Some thoughts to start fresh at this season of change
Perhaps because of school schedules (which, unfortunately, are changing) or Michigan’s automotive industry (which tended to slow a bit for tooling changeovers), July and August have become traditional vacation times. With September’s arrival, however, we face a return to reality. While ready to get back into the swing of things, the “lazy, hazy days of summer” seem to hold on to our hearts as we re-enter the working world.
As we transition from what was once a slower time (though we have seen more work and less play making many people a bit touchy the past couple of years) to a more active fall, I find myself expanding upon the thoughts of others as they tried to express what really matters. Perhaps these considerations might help you transition from the “hazy days” to the “crazy maze” in which we often find ourselves this time of year.
We must never try to be someone we are not. Many individuals return to work with fresh “resolutions” to do something (or be something) different. However, unless there is more gain from the change than pain from not changing, such mid-stream corrections rarely prove effective. People change very little once they have established their basic values, patterns and thought processes. It is often easier (and more effective) to leverage an individual’s strengths than it is to try to change their shortcomings.
As a well known “philosopher,” Dr. Suess, once aptly proclaimed: "Be who you are and say what you feel because those who mind don't matter and those who matter don't mind."
Summer is a great time for people to sit back and dream — about what they have or do not have, who they are or who they might wish to be, and what they want to do differently so that they can achieve an altered result.
Stephen Leacock stated, "It may be that those who do most, dream most." One must first imagine something as being a possibility before it can become a probability. And yet: "Dreams take time, patience, sustained effort, and a willingness to fail if they are ever to be anything more than dreams" (Bryan Linkoski).
While “failure” is not a desired outcome of change, dreamers often focus their desire to change around the real possibility that they may not (at first) taste success. Robert F. Kennedy said, "Only those who dare to fail greatly can ever achieve greatly." Individuals who truly have made a difference in this world understand that "failure is not the worst thing in the world. The very worst thing is not to try" (Unknown).
While much intentional thought and deliberate action is required to succeed, they recognize that "Failure is the path of least persistence." Further, if a “dreamer” is to transition thoughts to reality, the word “impossible” must not be a part of his or her vocabulary.
Finally, while facts, information and well-considered alternatives are often the building blocks of change, perhaps Dexter Yeger appropriately described its essence, saying, "If the dream is big enough, the facts don't count."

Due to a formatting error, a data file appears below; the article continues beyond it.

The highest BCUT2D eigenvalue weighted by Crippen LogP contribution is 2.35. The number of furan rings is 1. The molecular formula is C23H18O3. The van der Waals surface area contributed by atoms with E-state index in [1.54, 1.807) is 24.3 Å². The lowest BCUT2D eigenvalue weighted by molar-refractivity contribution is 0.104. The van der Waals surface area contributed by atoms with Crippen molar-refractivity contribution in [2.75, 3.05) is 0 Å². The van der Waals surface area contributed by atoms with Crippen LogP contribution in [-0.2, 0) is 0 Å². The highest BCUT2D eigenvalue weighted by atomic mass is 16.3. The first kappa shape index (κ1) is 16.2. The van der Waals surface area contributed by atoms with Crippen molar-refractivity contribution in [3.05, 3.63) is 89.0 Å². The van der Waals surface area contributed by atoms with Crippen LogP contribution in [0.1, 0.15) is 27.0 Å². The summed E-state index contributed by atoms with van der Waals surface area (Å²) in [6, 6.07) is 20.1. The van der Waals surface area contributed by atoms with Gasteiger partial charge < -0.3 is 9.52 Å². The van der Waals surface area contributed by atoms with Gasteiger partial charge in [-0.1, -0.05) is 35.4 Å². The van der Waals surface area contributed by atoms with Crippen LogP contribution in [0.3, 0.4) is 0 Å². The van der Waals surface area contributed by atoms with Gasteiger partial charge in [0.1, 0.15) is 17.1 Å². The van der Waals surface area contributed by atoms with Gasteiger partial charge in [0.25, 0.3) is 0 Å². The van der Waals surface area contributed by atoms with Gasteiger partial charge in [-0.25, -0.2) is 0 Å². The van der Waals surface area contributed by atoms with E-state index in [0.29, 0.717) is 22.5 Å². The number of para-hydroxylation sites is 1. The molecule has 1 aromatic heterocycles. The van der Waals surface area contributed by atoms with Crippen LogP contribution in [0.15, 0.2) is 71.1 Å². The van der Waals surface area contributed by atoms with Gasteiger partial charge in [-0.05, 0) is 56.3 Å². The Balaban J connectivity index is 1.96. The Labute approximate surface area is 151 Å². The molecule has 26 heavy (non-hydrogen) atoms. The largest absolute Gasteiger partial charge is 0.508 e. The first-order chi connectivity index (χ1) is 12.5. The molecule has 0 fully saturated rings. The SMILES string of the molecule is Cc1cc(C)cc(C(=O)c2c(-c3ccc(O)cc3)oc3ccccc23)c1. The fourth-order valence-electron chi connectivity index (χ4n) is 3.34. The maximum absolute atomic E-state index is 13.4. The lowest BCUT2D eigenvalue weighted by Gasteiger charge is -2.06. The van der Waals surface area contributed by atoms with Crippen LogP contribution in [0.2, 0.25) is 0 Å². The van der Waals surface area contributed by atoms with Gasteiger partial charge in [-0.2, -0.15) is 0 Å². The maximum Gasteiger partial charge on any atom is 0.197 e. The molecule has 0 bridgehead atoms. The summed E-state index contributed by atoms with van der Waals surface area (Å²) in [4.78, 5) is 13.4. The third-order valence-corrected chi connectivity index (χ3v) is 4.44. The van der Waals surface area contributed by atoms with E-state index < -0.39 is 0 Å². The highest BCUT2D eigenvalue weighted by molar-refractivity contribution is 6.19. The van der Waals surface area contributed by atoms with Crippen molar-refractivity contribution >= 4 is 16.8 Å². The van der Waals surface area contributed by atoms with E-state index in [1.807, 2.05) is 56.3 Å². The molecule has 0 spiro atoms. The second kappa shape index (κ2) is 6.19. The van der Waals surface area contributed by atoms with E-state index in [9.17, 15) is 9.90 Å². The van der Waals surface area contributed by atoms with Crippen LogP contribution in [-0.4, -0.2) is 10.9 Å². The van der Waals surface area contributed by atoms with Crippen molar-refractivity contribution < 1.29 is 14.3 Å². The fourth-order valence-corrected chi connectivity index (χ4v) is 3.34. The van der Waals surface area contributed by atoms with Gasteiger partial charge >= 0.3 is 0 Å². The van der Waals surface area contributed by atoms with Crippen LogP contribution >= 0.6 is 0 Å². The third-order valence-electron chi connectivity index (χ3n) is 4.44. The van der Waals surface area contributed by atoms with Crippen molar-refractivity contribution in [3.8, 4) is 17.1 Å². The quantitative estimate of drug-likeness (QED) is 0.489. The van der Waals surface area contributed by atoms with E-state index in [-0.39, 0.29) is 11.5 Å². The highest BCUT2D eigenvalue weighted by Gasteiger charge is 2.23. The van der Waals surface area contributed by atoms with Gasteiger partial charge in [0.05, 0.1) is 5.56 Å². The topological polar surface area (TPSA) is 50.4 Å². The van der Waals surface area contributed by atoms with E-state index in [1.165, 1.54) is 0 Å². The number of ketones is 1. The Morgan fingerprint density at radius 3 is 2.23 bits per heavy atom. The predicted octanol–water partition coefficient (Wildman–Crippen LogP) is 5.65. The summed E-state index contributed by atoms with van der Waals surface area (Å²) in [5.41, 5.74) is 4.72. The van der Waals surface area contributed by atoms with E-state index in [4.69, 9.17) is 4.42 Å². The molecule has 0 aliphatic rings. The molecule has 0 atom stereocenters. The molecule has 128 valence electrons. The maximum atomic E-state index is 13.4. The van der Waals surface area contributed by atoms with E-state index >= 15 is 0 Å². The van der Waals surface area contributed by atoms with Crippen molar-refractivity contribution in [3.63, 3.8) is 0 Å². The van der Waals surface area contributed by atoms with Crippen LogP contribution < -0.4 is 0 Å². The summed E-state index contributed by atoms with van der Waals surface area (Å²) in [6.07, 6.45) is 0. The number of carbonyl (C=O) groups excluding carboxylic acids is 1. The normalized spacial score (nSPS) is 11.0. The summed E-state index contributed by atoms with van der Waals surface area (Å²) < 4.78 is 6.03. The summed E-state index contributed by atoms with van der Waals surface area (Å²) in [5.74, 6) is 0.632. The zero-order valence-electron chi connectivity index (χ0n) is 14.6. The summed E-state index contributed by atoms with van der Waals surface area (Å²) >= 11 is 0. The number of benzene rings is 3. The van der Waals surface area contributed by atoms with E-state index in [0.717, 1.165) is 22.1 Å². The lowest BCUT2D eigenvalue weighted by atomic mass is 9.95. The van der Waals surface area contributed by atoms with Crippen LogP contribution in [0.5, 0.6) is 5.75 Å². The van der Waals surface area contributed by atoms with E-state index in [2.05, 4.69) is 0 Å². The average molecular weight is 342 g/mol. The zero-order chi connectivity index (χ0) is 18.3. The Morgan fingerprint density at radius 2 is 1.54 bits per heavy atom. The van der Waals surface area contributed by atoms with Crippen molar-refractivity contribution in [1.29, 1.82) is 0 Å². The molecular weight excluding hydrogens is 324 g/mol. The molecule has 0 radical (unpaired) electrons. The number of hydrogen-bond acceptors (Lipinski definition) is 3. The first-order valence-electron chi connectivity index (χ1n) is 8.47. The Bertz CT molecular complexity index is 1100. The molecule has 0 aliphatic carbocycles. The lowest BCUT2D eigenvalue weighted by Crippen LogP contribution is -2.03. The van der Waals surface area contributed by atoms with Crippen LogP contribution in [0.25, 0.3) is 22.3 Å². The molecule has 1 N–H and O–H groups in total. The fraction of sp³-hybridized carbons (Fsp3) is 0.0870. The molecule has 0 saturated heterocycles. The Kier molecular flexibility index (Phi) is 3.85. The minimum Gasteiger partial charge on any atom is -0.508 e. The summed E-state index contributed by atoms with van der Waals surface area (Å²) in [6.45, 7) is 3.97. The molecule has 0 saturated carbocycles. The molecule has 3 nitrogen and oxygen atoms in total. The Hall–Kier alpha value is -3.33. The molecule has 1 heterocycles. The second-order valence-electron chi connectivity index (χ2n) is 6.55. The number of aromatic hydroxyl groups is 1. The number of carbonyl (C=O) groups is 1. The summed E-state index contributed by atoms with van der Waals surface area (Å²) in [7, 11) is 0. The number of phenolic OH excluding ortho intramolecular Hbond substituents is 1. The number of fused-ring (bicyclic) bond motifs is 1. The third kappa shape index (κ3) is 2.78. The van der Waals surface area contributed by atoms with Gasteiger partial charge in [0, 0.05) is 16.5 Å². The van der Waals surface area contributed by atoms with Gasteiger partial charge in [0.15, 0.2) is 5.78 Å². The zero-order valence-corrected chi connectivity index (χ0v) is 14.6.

Life is a series of starts and stops, of closed chapters and new beginnings. Most have heard that one definition of insanity is continuing to do things the way they have always been done while expecting different results.
If we are to see change as we move from one season to another, it is important that we not only recognize the need for altered behavior but that we also intentionally act to make it happen. A tree’s leaves do not fall to the ground without first slowing their metabolism and changing colors. The warmth of summer does not instantly leave us; we first experience shorter, cooler days due to our increased distance from the sun as the earth tilts on its axis.
Knowing the facts and understanding how to make change happen does not necessarily insure transformation, however. Will Rogers appropriately stated, "Even if you're on the right track, you'll get run over if you just sit there." As the seasons change, accompanied by our actions and our attitudes, we should embrace the thought expressed by William Osler: "We are here to add what we can to life, not to get what we can from life."
Sadly, many seem to seek equality rather than equity in the world. They (unintentionally?) pull down those who are successful, taking from them the fruits of their labor in an effort to narrow the gap between “those who have and those who have not.” Perhaps it might be better to provide “those without” the tools necessary to narrow the gap through their own productivity.
While good, hard-working individuals who are seeking jobs often find they do not have the requisite skills, many jobs remain unfilled because the “sting” of not working is more than sufficiently salved by an ever-expanding unemployment compensation system.
As summer ends and the seasons of life begin anew, perhaps we could gain from both the wisdom of Dr. Suess and the reality of Mark Twain, who said, "Don't go around saying the world owes you a living. The world owes you nothing. It was here first." We are not “owed” success; we must first seek it and then intentionally act to make it a reality.
Make this the season of change by thinking big and acting audaciously without fear of failure — and then incorporating the lessons learned into success.
David J. Smith is president and CEO of The Employers’ Association, a not-for-profit provider of human resource solutions since 1939.